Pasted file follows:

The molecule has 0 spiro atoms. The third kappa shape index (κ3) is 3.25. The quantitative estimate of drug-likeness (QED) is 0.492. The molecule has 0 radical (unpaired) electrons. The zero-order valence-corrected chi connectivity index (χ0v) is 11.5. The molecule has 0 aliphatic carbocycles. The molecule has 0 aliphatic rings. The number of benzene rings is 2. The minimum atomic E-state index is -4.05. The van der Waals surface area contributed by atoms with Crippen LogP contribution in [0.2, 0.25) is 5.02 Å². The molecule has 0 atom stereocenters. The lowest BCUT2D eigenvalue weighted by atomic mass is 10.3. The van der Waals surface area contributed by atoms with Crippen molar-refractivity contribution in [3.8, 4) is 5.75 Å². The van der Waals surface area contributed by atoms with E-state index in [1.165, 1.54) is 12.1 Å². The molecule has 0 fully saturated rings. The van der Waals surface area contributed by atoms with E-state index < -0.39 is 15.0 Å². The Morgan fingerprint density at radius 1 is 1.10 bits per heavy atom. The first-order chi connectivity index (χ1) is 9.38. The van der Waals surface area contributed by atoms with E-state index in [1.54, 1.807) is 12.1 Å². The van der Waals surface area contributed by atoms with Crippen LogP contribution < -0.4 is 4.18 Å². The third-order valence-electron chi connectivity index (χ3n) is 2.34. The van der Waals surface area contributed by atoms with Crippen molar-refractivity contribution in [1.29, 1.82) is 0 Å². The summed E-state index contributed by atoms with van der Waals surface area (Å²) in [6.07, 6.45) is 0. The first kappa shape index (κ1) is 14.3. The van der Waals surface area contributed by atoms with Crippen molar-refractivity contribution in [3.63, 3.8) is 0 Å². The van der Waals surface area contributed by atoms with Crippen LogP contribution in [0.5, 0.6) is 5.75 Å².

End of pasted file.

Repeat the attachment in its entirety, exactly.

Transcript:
The molecule has 0 spiro atoms. The third kappa shape index (κ3) is 3.25. The quantitative estimate of drug-likeness (QED) is 0.492. The molecule has 0 radical (unpaired) electrons. The zero-order valence-corrected chi connectivity index (χ0v) is 11.5. The molecule has 0 aliphatic carbocycles. The molecule has 0 aliphatic rings. The number of benzene rings is 2. The minimum atomic E-state index is -4.05. The van der Waals surface area contributed by atoms with Crippen LogP contribution in [0.2, 0.25) is 5.02 Å². The molecule has 0 atom stereocenters. The lowest BCUT2D eigenvalue weighted by atomic mass is 10.3. The van der Waals surface area contributed by atoms with Crippen molar-refractivity contribution in [3.8, 4) is 5.75 Å². The van der Waals surface area contributed by atoms with E-state index in [1.165, 1.54) is 12.1 Å². The molecule has 0 fully saturated rings. The van der Waals surface area contributed by atoms with E-state index < -0.39 is 15.0 Å². The Morgan fingerprint density at radius 1 is 1.10 bits per heavy atom. The first-order chi connectivity index (χ1) is 9.38. The van der Waals surface area contributed by atoms with E-state index in [1.54, 1.807) is 12.1 Å². The van der Waals surface area contributed by atoms with Crippen LogP contribution < -0.4 is 4.18 Å². The third-order valence-electron chi connectivity index (χ3n) is 2.34. The van der Waals surface area contributed by atoms with Crippen molar-refractivity contribution in [1.29, 1.82) is 0 Å². The summed E-state index contributed by atoms with van der Waals surface area (Å²) in [6.07, 6.45) is 0. The first kappa shape index (κ1) is 14.3. The van der Waals surface area contributed by atoms with Crippen molar-refractivity contribution in [3.63, 3.8) is 0 Å². The van der Waals surface area contributed by atoms with Crippen LogP contribution in [0.5, 0.6) is 5.75 Å².